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It’s that time of year again – self-assessment tax returns are due by 31st January.  This can be a stressful time for the 12 million people who submit self-assessment returns in the UK.  It’s also a prime opportunity for fraudsters to take advantage and launch scams. As the deadline approaches, be extra vigilant against tax scams to avoid becoming a victim. 

Common Self-Assessment Scam Tactics 

Fraudsters employ various tactics to try and steal your money or personal information. Some of the most common HMRC and self-assessment scams to watch out for include: 

  • Phishing emails or texts claiming to be from HMRC asking you to provide personal or financial information or click on links to “update” your tax return details. These are fakes trying to harvest data. 
  • Calls from someone claiming to be from HMRC saying you owe tax and must make an immediate payment. They may threaten legal action or arrest if you don’t comply. HMRC would only ever call you if you have an outstanding debt. 
  • Fake HMRC letters, texts or emails with links redirecting you to cloned websites to steal your log-in details. 
  • Offers of fake tax refunds or rebates out of the blue. You have to pay an “admin fee” to get the refund. 
  • People posing as HMRC agents or tax advisors who offer to complete your return for an upfront fee then disappear or file incorrectly. 

How to Spot and Avoid Scams 

Here are some tips to avoid falling victim to a self-assessment or HMRC scam: 

  • Never disclose personal or payment information unless you initiate contact and are sure it’s HMRC. 
  • Verify the identity of anyone who contacts you by calling HMRC directly. 
  • Check for spelling mistakes, discrepancies, or odd email addresses in written communications. 
  • Know that HMRC would never text or email a link to your online account. Ignore such requests. 
  • Don’t click on links or attachments from unknown sources which could download malware.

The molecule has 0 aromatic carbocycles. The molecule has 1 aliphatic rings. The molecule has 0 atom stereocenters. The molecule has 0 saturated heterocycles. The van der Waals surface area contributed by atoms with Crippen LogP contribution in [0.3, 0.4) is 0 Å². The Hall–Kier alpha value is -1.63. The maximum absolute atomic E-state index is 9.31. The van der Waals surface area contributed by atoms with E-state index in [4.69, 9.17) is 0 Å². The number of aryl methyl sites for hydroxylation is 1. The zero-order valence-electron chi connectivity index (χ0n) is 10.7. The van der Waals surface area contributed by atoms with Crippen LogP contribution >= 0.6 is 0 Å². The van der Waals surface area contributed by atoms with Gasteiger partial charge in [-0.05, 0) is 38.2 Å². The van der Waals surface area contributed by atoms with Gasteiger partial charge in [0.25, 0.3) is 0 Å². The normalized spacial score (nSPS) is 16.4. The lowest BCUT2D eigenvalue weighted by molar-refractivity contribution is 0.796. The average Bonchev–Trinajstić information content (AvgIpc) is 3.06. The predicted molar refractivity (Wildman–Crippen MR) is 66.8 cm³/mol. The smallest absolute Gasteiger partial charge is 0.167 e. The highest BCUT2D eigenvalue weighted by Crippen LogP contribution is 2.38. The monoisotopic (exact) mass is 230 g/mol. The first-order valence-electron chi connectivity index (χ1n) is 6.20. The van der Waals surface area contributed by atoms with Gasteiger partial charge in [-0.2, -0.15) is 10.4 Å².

• Never make payments directly to individuals claiming to be from HMRC. 
  • Use HMRC’s online services yourself to check tax records and update details. 
  • Beware of offers of tax rebates out of the blue or people offering to handle your tax return for you in exchange for money. 

Take Action if You’re Targeted 

If you receive any suspicious contact about your tax return, end communication immediately, and contact HMRC immediately to report it. You can also report scams anonymously to Crimestoppers online or by calling 0800 555 111. The sooner a scam is identified, the quicker authorities can work to protect other taxpayers. 

Don’t panic if you’ve fallen victim to a scam. If you’ve made any payments or lost any money, call HMRC and your bank to report along with reporting the crime to Police Scotland via 101. The sooner you act, the more chance there is to recover lost money and compromised information. 

Stay Vigilant Year-Round 

While scams may rise around self-assessment time, fraudsters target people all year round. Always be cautious when dealing with sensitive personal and financial information. Get to know the warning signs and adopt good practices like using strong passwords, ensuring you are using 2-Step-Verification and keeping software up to date. This will help you avoid compromising situations beyond just the January rush.